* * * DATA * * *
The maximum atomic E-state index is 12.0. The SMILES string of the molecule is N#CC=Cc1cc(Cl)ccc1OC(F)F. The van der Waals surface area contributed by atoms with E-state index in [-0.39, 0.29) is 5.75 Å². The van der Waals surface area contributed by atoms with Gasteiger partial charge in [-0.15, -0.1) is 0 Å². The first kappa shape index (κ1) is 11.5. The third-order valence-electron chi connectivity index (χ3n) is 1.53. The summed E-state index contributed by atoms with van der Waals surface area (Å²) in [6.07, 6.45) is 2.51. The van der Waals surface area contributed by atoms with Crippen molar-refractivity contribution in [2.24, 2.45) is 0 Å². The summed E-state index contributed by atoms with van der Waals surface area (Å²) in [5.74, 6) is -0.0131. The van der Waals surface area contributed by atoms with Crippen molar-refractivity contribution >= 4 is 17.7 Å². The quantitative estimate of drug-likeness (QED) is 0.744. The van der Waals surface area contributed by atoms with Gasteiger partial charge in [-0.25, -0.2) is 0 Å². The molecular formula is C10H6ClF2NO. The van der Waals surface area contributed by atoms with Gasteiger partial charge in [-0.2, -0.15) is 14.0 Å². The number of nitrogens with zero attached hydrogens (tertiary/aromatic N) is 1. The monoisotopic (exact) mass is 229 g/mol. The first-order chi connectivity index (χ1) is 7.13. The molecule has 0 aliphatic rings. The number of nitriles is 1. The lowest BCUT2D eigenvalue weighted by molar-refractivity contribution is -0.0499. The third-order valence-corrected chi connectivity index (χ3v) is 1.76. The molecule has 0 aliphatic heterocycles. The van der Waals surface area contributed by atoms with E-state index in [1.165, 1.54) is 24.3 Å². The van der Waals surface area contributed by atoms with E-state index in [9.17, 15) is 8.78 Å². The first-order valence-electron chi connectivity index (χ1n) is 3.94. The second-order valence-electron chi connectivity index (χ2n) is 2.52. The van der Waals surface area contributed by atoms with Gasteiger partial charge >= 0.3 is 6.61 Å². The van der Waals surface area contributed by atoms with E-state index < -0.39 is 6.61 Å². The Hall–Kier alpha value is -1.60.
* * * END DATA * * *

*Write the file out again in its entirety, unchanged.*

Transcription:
The maximum atomic E-state index is 12.0. The SMILES string of the molecule is N#CC=Cc1cc(Cl)ccc1OC(F)F. The van der Waals surface area contributed by atoms with E-state index in [-0.39, 0.29) is 5.75 Å². The van der Waals surface area contributed by atoms with Gasteiger partial charge in [-0.15, -0.1) is 0 Å². The first kappa shape index (κ1) is 11.5. The third-order valence-electron chi connectivity index (χ3n) is 1.53. The summed E-state index contributed by atoms with van der Waals surface area (Å²) in [6.07, 6.45) is 2.51. The van der Waals surface area contributed by atoms with Crippen molar-refractivity contribution in [2.24, 2.45) is 0 Å². The summed E-state index contributed by atoms with van der Waals surface area (Å²) in [5.74, 6) is -0.0131. The van der Waals surface area contributed by atoms with Crippen molar-refractivity contribution >= 4 is 17.7 Å². The quantitative estimate of drug-likeness (QED) is 0.744. The van der Waals surface area contributed by atoms with Gasteiger partial charge in [-0.25, -0.2) is 0 Å². The molecular formula is C10H6ClF2NO. The van der Waals surface area contributed by atoms with Gasteiger partial charge in [-0.2, -0.15) is 14.0 Å². The number of nitrogens with zero attached hydrogens (tertiary/aromatic N) is 1. The monoisotopic (exact) mass is 229 g/mol. The first-order chi connectivity index (χ1) is 7.13. The molecule has 0 aliphatic rings. The number of nitriles is 1. The lowest BCUT2D eigenvalue weighted by molar-refractivity contribution is -0.0499. The third-order valence-corrected chi connectivity index (χ3v) is 1.76. The molecule has 0 aliphatic heterocycles. The van der Waals surface area contributed by atoms with E-state index in [1.165, 1.54) is 24.3 Å². The van der Waals surface area contributed by atoms with E-state index in [9.17, 15) is 8.78 Å². The first-order valence-electron chi connectivity index (χ1n) is 3.94. The second-order valence-electron chi connectivity index (χ2n) is 2.52. The van der Waals surface area contributed by atoms with Gasteiger partial charge >= 0.3 is 6.61 Å². The van der Waals surface area contributed by atoms with E-state index < -0.39 is 6.61 Å². The Hall–Kier alpha value is -1.60.